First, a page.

MONDAY, Aug. 15, 2022 (HealthDay News) — Enhanced self-measured blood pressure (SMBP) paired with a connected smartphone application is not superior to standard SMBP for reducing BP, according to a study published online Aug. 15 in JAMA Internal Medicine.
Mark J. Pletcher, M.D., M.P.H., from the University of California in San Francisco, and colleagues examined whether enhanced SMBP paired with a connected smartphone application is superior to standard SMBP for BP reduction or patient satisfaction in a randomized trial conducted among 23 health systems. Eligible participants were randomly assigned to enhanced SMBP using a device that paired with a connected smartphone application or a standard device (1,051 and 1,050 participants, respectively).
The researchers found that from baseline to six months, the mean change in systolic BP was −10.8 versus −10.6 mm Hg for enhanced versus standard. The results for the secondary outcomes were mostly null, with the exception of documented attainment of BP control to lower than 140/<90 mm Hg, which occurred in 32 and 29 percent of the enhanced and standard groups, respectively (odds ratio, 1.15). Most of the participants in both groups were very likely to recommend their SMBP device to a friend (70 percent enhanced and 69 percent standard).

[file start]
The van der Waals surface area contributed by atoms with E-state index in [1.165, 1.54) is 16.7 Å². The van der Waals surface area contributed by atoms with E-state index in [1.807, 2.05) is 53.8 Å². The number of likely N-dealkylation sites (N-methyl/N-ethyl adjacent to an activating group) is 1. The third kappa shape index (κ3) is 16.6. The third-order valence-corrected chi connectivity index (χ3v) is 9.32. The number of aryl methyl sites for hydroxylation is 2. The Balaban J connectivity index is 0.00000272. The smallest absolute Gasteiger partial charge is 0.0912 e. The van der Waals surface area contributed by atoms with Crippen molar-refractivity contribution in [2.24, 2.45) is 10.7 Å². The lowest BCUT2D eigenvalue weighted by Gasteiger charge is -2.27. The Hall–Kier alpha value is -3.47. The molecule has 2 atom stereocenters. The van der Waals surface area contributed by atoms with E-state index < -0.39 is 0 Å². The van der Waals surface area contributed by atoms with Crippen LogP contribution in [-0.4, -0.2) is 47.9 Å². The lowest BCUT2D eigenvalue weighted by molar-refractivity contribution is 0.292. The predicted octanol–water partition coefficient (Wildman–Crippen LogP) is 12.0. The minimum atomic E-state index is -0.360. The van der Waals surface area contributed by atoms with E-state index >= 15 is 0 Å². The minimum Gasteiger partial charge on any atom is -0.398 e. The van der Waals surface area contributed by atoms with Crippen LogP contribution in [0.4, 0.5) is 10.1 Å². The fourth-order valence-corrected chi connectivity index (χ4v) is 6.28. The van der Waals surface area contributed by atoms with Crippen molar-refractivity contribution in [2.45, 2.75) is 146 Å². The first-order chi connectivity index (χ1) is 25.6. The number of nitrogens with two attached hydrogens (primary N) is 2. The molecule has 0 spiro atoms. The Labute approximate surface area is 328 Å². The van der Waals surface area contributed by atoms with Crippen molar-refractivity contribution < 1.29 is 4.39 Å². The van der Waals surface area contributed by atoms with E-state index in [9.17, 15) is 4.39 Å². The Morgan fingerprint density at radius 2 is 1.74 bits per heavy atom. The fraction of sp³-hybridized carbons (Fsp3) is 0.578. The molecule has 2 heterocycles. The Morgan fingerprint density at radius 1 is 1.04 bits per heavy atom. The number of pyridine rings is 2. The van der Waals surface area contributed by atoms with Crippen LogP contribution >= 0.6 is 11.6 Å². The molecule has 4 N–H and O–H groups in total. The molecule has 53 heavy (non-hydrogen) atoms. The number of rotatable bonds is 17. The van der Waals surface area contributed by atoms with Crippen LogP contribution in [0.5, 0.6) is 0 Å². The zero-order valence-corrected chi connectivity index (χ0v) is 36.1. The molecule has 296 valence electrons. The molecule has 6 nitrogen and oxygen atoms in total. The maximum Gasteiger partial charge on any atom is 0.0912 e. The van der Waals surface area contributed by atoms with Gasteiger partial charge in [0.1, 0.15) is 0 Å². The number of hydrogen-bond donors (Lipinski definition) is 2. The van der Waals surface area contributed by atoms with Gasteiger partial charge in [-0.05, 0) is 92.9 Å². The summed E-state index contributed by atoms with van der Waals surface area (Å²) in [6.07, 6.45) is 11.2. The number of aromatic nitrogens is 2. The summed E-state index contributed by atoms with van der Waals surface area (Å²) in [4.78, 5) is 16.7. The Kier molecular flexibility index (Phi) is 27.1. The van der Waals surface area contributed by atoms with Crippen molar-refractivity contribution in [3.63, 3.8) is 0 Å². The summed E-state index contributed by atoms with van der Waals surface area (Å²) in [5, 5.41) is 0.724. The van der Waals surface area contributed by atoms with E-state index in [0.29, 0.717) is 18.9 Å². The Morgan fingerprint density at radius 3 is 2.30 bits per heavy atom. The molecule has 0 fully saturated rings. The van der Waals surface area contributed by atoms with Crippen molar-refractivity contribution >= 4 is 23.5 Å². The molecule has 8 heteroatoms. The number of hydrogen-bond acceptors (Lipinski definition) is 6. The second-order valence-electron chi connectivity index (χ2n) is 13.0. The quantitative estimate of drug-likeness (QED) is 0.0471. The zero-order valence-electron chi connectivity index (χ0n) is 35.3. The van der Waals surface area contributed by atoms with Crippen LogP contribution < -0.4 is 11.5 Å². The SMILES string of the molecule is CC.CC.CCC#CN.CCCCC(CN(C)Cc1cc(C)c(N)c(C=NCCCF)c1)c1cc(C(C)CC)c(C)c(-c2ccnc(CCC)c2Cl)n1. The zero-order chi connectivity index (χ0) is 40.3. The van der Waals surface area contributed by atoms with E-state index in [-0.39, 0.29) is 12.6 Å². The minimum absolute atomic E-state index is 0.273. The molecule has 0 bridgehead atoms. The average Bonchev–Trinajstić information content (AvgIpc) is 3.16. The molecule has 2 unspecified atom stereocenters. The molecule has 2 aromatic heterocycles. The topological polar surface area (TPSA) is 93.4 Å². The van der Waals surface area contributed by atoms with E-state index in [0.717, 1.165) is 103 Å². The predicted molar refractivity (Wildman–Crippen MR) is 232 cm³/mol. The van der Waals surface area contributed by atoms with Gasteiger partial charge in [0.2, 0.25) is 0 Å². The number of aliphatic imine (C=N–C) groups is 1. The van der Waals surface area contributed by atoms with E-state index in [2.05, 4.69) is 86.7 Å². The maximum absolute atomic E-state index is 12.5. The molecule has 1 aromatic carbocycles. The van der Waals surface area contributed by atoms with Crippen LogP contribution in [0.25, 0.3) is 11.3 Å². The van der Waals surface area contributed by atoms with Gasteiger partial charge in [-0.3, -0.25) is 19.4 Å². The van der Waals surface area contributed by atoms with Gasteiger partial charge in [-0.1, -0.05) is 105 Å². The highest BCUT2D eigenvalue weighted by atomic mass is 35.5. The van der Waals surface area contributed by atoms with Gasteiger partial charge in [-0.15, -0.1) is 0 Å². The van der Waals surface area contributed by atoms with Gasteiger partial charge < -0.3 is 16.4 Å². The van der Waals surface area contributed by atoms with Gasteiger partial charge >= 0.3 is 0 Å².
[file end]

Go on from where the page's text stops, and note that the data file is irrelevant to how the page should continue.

“Enhanced SMBP does not provide any additional reduction in BP, and patients would not recommend an enhanced SMBP device to their peers more than a standard device,” the authors write.
Two authors disclosed financial ties to the pharmaceutical industry.
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